Current standard techniques depend on the ability to quantify the size, shape, intensity, and presence of specific phenotypes. Additional biological information contained beyond these standardized characterizations remains difficult to extract without introducing certain bias. For instance, dimensional reduction by principal component analysis18 and related techniques19,20,21 requires a priori knowledge of which measured feature is most important in addressing the specific biological question. While data-driven, state-of-the-art artificial intelligence (AI) mitigates such bias, these techniques usually rely on relatively large representative data sets and require dedicated computing power. To this end, a computationally efficient approach is desirable for pilot studies, which can then be optimized and guide the experimental design of “big data” studies.
We set out to develop a rapid, quantitative technique for analyzing standard fluorescence images of TCRs. Our premise is that pixel-based image information contains statistical information useful for discrimination analysis of TCRs from T cell images on different surface conditions. Such strategy has been employed in numerous diagnostic medical image analyses22,23,24,25,26. Here, we developed an analytical image analysis technique based on partial differential equation (PDE) image models followed by linear class discrimination of the estimated model parameters. We termed the technique: Statistical Classification Analyses of Membrane Protein Images or SCAMPI. We developed SCAMPI to discriminate Jurkat T cells immobilized on different surface conditions using fluorescence images of TCRs. SCAMPI’s TCR discrimination ability is achieved by employing two discrimination techniques: Fisher Linear Discriminant (FLD) and Logistic regression (LR). The enhanced FLD has been applied in many classification applications, including face recognition27,28,29, speech classification30, and hand motion classification31, among others. Similarly, LR has been applied in fluorescence image classification32, hyperspectral image classification33 and image segmentation tasks34.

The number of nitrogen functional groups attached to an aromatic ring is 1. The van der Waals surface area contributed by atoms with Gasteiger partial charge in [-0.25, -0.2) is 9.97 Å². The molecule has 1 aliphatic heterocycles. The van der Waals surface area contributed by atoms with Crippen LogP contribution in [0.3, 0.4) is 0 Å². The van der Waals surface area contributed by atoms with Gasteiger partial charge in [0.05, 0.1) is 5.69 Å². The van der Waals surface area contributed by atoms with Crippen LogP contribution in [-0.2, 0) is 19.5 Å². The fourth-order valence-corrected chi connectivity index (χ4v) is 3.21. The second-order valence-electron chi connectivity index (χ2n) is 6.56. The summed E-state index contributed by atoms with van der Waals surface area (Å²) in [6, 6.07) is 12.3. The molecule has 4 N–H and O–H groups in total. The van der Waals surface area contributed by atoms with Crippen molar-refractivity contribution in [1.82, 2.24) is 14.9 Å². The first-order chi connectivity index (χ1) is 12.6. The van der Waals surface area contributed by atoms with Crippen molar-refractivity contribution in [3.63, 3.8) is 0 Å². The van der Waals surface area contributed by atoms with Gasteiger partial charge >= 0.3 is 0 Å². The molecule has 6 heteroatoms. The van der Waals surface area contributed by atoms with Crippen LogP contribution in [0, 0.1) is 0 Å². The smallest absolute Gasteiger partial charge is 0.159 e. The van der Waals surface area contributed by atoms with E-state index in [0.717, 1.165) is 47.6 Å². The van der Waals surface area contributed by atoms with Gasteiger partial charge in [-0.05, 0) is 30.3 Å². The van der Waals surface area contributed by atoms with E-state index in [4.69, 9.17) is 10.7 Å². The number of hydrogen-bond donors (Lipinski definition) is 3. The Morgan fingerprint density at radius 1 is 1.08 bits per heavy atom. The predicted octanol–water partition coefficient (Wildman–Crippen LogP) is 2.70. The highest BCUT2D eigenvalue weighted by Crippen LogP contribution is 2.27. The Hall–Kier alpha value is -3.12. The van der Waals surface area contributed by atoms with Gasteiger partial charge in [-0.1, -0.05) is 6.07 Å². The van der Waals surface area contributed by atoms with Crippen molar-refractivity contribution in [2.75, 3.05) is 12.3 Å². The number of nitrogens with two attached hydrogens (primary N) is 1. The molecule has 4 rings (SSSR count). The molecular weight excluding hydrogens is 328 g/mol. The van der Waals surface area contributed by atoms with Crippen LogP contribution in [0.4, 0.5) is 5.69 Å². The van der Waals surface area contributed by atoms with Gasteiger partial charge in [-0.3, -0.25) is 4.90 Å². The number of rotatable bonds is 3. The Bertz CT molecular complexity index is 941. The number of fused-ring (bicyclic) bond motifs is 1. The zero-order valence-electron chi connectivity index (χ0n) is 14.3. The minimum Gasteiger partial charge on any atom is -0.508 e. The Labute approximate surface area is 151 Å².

While TCR clustering on activated T cells has been extensively characterized using single-molecule and superresolution imaging, that of non-activated T cells remains an active area of research. Early studies utilized electron microscopy1,35, photoactivated localization microscopy1, and light-sheet direct stochastic optical reconstruction microscopy (dSTORM)4. More recently, the development of thinning out clusters while conserving stoichiometry of labeling (TOCCSL)36 and label-density-variation single-molecule localization microscopy (SMLM)37 indicates that the interpretation of the TCR organization and distribution can be affected by the labeling and detection artifacts associated with SMLM. To this end, fluorescence TIRF imaging is immune to the clustering artifact of SMLM. SCAMPI developed towards this imaging modality may circumvent the artifacts that arose from previous imaging studies.